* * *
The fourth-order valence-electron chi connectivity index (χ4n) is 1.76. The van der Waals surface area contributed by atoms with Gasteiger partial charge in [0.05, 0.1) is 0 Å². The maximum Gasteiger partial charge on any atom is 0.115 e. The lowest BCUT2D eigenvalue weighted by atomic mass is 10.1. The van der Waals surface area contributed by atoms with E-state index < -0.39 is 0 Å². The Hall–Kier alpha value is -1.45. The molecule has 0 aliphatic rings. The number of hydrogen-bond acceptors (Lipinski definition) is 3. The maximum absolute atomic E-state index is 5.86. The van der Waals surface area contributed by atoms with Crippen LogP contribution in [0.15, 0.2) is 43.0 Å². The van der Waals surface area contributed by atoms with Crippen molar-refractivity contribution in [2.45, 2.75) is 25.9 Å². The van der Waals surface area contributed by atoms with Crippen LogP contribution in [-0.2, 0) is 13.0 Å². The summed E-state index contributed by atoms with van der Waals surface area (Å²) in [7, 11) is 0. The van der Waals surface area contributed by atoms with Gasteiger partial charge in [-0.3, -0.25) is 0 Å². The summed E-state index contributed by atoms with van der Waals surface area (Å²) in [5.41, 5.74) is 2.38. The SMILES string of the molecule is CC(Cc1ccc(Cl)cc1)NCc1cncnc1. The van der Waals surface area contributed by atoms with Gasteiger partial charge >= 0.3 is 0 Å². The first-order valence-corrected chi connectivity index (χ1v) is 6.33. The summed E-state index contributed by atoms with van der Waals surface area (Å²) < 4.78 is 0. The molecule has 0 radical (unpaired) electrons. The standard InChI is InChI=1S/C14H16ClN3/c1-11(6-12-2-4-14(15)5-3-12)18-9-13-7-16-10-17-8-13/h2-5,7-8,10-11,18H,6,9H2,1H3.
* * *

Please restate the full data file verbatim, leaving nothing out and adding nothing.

The fourth-order valence-electron chi connectivity index (χ4n) is 1.76. The van der Waals surface area contributed by atoms with Gasteiger partial charge in [0.05, 0.1) is 0 Å². The maximum Gasteiger partial charge on any atom is 0.115 e. The lowest BCUT2D eigenvalue weighted by atomic mass is 10.1. The van der Waals surface area contributed by atoms with E-state index < -0.39 is 0 Å². The Hall–Kier alpha value is -1.45. The molecule has 0 aliphatic rings. The number of hydrogen-bond acceptors (Lipinski definition) is 3. The maximum absolute atomic E-state index is 5.86. The van der Waals surface area contributed by atoms with Crippen LogP contribution in [0.15, 0.2) is 43.0 Å². The van der Waals surface area contributed by atoms with Crippen molar-refractivity contribution in [2.45, 2.75) is 25.9 Å². The van der Waals surface area contributed by atoms with Crippen LogP contribution in [-0.2, 0) is 13.0 Å². The summed E-state index contributed by atoms with van der Waals surface area (Å²) in [7, 11) is 0. The van der Waals surface area contributed by atoms with Gasteiger partial charge in [-0.3, -0.25) is 0 Å². The summed E-state index contributed by atoms with van der Waals surface area (Å²) in [5.41, 5.74) is 2.38. The SMILES string of the molecule is CC(Cc1ccc(Cl)cc1)NCc1cncnc1. The van der Waals surface area contributed by atoms with Gasteiger partial charge >= 0.3 is 0 Å². The first-order valence-corrected chi connectivity index (χ1v) is 6.33. The summed E-state index contributed by atoms with van der Waals surface area (Å²) < 4.78 is 0. The molecule has 0 radical (unpaired) electrons. The standard InChI is InChI=1S/C14H16ClN3/c1-11(6-12-2-4-14(15)5-3-12)18-9-13-7-16-10-17-8-13/h2-5,7-8,10-11,18H,6,9H2,1H3.